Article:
“I believe that the time has come for on-line journals,” says Dorothy Chun, Professor in the Department of Education, who should know, as she has edited Language Learning & Technology since 2000 and the journal has been an open source, on-line publication since its inception in 1997. She explains, “It’s possible that with a very careful review process you can publish a high quality on-line journal. Plus it’s got a bigger readership than many journals, too, as it’s global and there’s easier access.” As proof of her success, an article published in Modern Language Journal (93, Focus Issue, 2009) ranked Language Learning & Technology first among Computer-Assisted Language Learning and Educational Technology related journals. “It’s the wave of the future, maybe,” she says, “I think there’s a new trend that information is going to be on-line and free for many people.” In February, 2010, for example, the website has attracted over 9,000 viewers from 133 countries.
Chun’s interest in how technology can enhance the learning of language and culture goes back to when she was first hired by UC Santa Barbara in 1992. “I was directing the German language program at the time, and we were struggling with the first year to second year transition from textbook kinds of readings to real German literature,” she recalls. “We decided to use multimedia to define words with pictures or video and we also came up with the idea of a movie trailer or preview of what the reading would provide. Three or four grants later, we had produced two CD-ROMs, one with two German short stories and one with a Spanish story. At the time people said, ‘If only I had this when I was learning a language.’”
But Chun didn’t stop at just creating a useful classroom tool. “We built in a research element, as what I like doing is combining my teaching and research,” she claims. “We really need to quantify, we really need to pinpoint what it is that these tools do that engage and help learners to learn….the great thing about technology is you can have a record and do a post-mortem. Everything is archived so you can bring it up in class and examine it.”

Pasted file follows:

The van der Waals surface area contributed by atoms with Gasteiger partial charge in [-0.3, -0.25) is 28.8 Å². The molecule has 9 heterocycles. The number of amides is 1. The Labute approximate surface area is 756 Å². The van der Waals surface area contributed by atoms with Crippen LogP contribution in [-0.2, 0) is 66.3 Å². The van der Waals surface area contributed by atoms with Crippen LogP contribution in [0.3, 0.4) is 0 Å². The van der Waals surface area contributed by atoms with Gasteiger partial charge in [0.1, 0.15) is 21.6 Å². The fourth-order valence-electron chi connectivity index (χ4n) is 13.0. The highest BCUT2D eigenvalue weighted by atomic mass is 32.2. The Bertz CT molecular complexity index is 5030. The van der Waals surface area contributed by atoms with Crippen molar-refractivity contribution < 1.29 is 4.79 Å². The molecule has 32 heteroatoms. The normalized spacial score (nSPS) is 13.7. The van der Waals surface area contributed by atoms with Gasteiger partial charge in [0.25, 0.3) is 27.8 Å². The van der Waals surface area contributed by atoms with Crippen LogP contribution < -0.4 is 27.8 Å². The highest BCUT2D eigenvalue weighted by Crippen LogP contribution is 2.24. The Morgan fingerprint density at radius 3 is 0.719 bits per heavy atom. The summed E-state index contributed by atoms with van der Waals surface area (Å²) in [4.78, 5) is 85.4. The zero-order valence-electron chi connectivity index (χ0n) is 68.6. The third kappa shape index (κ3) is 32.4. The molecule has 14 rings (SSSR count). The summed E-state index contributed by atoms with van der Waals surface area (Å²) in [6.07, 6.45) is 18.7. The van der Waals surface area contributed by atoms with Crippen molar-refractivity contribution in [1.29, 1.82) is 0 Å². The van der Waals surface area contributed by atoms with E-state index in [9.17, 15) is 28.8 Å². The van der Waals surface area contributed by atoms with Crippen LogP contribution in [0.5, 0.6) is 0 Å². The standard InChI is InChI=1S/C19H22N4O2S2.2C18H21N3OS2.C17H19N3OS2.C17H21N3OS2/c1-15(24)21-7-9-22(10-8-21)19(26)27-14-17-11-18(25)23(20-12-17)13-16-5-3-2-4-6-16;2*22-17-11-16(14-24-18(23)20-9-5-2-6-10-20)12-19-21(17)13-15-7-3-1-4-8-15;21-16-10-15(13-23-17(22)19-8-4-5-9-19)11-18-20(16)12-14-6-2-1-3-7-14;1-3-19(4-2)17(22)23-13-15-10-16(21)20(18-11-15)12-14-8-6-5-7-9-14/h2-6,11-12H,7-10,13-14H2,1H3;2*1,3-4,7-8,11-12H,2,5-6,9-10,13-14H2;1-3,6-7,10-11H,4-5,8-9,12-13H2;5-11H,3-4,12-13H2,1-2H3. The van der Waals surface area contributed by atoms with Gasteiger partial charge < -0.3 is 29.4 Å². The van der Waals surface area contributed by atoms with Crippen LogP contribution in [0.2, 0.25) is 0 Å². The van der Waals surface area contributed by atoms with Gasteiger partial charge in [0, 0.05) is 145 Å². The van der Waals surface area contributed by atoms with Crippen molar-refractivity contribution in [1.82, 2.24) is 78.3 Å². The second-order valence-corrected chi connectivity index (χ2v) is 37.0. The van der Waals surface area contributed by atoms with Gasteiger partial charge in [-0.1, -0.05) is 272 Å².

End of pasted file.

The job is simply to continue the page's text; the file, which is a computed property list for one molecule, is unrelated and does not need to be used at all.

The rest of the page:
Chun recently was part of an interdisciplinary Mellon Grant with Rich Mayer from Psychology, Bruce Bimber from Political Science, and Kevin Almeroth from Computer Science trying to determine exactly that – how do students use technology to learn? Chun says, “Although educational research is very hard to do if you use authentic situations, one definite finding was that students scored significantly higher on the course exams in a college-level educational psychology large lecture class when they used a personal response system or ‘clickers.’ There are many variables that contribute to what causes learning. It could be the teacher; it could be the type of learner; it could be the technology. It’s extremely difficult to tease out what leads to learning.”
Such knowledge doesn’t deter Chun from hoping to learn more about technology and language acquisition. She points to the Tell Me More language learning software as one example. “The program shows a native speaker’s pitch curves and you try to match them,” she explains. “I used it in a German class – it gives you a score between one and seven bars – and all the kids looked at was the score, not the pitch curves. Was that because of playing video games? Is it just human nature? Are they thinking, ‘I just want to know if I’m right or wrong and can I move on to the next one?’ Users aren’t using the program the way it ought to be used. I really would like to get into developing these tools and building in some more helpful feedback.”